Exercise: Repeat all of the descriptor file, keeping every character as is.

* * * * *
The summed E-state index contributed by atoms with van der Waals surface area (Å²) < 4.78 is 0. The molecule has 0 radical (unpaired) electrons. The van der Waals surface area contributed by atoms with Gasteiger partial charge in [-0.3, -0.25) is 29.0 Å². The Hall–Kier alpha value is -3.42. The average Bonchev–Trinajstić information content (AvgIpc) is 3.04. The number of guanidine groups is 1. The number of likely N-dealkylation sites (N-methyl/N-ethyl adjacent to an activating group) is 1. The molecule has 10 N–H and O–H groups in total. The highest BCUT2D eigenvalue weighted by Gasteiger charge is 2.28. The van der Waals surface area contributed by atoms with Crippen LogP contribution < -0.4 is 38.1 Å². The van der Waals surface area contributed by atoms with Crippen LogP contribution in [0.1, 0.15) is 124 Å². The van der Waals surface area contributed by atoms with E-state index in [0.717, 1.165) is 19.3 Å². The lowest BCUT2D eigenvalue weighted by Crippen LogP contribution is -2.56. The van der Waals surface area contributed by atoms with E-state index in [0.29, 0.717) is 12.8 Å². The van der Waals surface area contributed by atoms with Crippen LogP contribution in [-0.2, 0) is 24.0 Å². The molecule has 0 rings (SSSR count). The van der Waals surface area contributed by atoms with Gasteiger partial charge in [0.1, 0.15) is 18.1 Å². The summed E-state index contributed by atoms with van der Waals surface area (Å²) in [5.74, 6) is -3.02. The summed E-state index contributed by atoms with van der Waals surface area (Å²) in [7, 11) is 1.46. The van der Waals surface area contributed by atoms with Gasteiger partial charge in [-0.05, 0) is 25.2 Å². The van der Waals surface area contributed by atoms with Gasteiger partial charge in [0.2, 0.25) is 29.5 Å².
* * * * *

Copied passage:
The summed E-state index contributed by atoms with van der Waals surface area (Å²) < 4.78 is 0. The molecule has 0 radical (unpaired) electrons. The van der Waals surface area contributed by atoms with Gasteiger partial charge in [-0.3, -0.25) is 29.0 Å². The Hall–Kier alpha value is -3.42. The average Bonchev–Trinajstić information content (AvgIpc) is 3.04. The number of guanidine groups is 1. The number of likely N-dealkylation sites (N-methyl/N-ethyl adjacent to an activating group) is 1. The molecule has 10 N–H and O–H groups in total. The highest BCUT2D eigenvalue weighted by Gasteiger charge is 2.28. The van der Waals surface area contributed by atoms with Crippen LogP contribution < -0.4 is 38.1 Å². The van der Waals surface area contributed by atoms with Crippen LogP contribution in [0.1, 0.15) is 124 Å². The van der Waals surface area contributed by atoms with E-state index in [0.717, 1.165) is 19.3 Å². The lowest BCUT2D eigenvalue weighted by Crippen LogP contribution is -2.56. The van der Waals surface area contributed by atoms with E-state index in [0.29, 0.717) is 12.8 Å². The van der Waals surface area contributed by atoms with Crippen LogP contribution in [-0.2, 0) is 24.0 Å². The molecule has 0 rings (SSSR count). The van der Waals surface area contributed by atoms with Gasteiger partial charge in [0.1, 0.15) is 18.1 Å². The summed E-state index contributed by atoms with van der Waals surface area (Å²) in [5.74, 6) is -3.02. The summed E-state index contributed by atoms with van der Waals surface area (Å²) in [7, 11) is 1.46. The van der Waals surface area contributed by atoms with Gasteiger partial charge in [-0.05, 0) is 25.2 Å². The van der Waals surface area contributed by atoms with Gasteiger partial charge in [0.2, 0.25) is 29.5 Å².